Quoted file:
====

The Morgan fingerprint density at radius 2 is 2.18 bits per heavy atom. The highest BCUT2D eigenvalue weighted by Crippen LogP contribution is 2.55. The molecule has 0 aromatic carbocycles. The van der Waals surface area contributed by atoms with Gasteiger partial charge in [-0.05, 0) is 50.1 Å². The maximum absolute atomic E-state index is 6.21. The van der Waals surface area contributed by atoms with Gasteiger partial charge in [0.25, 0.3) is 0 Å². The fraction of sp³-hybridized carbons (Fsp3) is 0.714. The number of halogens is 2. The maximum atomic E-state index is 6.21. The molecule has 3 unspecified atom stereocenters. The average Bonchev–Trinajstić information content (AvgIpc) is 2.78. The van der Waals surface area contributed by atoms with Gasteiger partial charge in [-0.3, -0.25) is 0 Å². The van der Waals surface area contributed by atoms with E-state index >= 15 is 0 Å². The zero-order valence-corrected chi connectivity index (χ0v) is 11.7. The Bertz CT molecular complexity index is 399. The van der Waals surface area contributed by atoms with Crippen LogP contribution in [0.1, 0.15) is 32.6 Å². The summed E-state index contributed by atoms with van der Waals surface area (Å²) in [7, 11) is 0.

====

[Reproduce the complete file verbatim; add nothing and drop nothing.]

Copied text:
The Morgan fingerprint density at radius 2 is 2.18 bits per heavy atom. The highest BCUT2D eigenvalue weighted by Crippen LogP contribution is 2.55. The molecule has 0 aromatic carbocycles. The van der Waals surface area contributed by atoms with Gasteiger partial charge in [-0.05, 0) is 50.1 Å². The maximum absolute atomic E-state index is 6.21. The van der Waals surface area contributed by atoms with Gasteiger partial charge in [0.25, 0.3) is 0 Å². The fraction of sp³-hybridized carbons (Fsp3) is 0.714. The number of halogens is 2. The maximum atomic E-state index is 6.21. The molecule has 3 unspecified atom stereocenters. The average Bonchev–Trinajstić information content (AvgIpc) is 2.78. The van der Waals surface area contributed by atoms with Gasteiger partial charge in [-0.3, -0.25) is 0 Å². The van der Waals surface area contributed by atoms with E-state index >= 15 is 0 Å². The zero-order valence-corrected chi connectivity index (χ0v) is 11.7. The Bertz CT molecular complexity index is 399. The van der Waals surface area contributed by atoms with Crippen LogP contribution in [0.1, 0.15) is 32.6 Å². The summed E-state index contributed by atoms with van der Waals surface area (Å²) in [7, 11) is 0.